Down by the river is the Cascade Locks Marine Park (Exit 44 off I-84 East). Look for it on your left going east on Wa-Na-Pa Street; just follow the signs.
Here the sternwheeler Columbia Gorge (reservations 503/224-3900 or 800/224-3901, www.portlandspirit.com ) makes it possible to ride up the river in the style of a century ago. This 145-foot 330-ton replica carries 599 passengers on three decks. There are several interesting packages of varying themes and duration. The two-hour sightseeing cruise ($28 adults and seniors, $18 children) departure times vary; check the website for schedules. Lunch, dinner, and weekend brunch cruises are also available; cruises run May–October.
Port of Cascade Locks (541/374-8619, www.portofcascadelocks.org ) houses the ticket office as well as an information center and gift shop, which sells an excellent map of local hiking trails.
About 0.25 miles west of the visitors center, Cascade Locks Historical Museum (503/374-8535, 10 a.m.–5 p.m. daily May–Sept., free) is housed in an old lockkeeper’s residence and exhibits Native American artifacts and pioneer memorabilia.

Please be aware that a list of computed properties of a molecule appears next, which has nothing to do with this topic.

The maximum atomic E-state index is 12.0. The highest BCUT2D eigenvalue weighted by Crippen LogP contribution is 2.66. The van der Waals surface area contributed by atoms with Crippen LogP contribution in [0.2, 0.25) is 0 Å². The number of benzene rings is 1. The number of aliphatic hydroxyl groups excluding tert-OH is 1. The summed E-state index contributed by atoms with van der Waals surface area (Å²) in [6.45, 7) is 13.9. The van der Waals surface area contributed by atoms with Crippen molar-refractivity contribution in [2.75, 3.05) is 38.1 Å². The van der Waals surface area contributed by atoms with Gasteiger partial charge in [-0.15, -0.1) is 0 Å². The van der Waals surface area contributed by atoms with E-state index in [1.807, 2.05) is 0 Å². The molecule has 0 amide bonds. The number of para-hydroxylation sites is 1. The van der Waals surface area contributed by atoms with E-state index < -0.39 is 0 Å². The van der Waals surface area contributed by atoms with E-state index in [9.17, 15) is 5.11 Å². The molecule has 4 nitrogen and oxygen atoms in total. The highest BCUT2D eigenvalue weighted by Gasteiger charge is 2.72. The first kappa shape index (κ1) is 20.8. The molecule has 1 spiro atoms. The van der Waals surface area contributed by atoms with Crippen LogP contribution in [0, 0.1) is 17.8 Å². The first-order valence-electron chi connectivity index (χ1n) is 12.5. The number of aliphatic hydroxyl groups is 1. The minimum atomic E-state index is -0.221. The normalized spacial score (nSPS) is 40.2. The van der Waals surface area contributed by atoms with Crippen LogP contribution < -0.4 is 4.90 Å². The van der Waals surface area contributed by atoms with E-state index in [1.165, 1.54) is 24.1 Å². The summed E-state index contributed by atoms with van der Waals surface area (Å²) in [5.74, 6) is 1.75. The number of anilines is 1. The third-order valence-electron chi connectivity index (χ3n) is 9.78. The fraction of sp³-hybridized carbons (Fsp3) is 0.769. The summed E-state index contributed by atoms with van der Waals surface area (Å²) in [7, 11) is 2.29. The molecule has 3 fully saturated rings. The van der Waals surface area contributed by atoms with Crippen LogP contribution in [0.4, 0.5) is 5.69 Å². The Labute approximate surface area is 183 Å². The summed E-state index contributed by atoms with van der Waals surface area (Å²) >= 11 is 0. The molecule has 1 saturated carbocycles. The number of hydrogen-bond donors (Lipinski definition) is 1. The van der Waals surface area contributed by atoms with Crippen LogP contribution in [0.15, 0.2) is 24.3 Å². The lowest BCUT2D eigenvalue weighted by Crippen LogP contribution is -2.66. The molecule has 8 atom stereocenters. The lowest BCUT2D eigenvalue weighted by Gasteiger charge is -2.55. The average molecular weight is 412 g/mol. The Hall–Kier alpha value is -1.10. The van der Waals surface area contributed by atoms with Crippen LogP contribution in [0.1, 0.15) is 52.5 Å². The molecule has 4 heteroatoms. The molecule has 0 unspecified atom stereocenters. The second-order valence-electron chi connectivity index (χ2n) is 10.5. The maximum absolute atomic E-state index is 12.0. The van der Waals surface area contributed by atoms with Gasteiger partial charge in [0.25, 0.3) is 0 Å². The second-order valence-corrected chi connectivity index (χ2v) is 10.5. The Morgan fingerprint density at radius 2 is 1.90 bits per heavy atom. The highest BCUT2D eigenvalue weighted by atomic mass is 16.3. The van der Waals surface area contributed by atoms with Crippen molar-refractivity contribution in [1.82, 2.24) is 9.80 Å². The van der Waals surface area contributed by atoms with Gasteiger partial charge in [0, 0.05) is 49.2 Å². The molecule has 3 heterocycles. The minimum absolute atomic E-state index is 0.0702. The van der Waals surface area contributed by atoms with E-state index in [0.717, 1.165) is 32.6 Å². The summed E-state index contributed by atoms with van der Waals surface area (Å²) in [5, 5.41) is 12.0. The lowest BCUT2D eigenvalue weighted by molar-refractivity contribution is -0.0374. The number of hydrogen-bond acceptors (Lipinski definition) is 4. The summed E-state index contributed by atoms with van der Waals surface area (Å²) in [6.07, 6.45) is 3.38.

Information about the fish wheel, a paddlewheel-like contraption that conveyor-belted salmon out of the river and into a pen, is especially fascinating. This diabolical device was perfected in Oregon  in the early 20th century and was so successful at denuding the Columbia of fish that it was outlawed.
Outside the museum is the diminutive Oregon Pony, the first steam locomotive on the Pacific coast. Its maiden voyage dates back to 1862 when it replaced the 4.5-mile portage with a rail route around the Cascades.
Take a walk over to the old locks. Begun in 1878 to circumnavigate the steep gradient of the river, they were completed in 1896. By the time the Cascade shipping locks were completed, however, river traffic had decreased because cargo was being sent by train, so the impact of altering the river flow was negligible.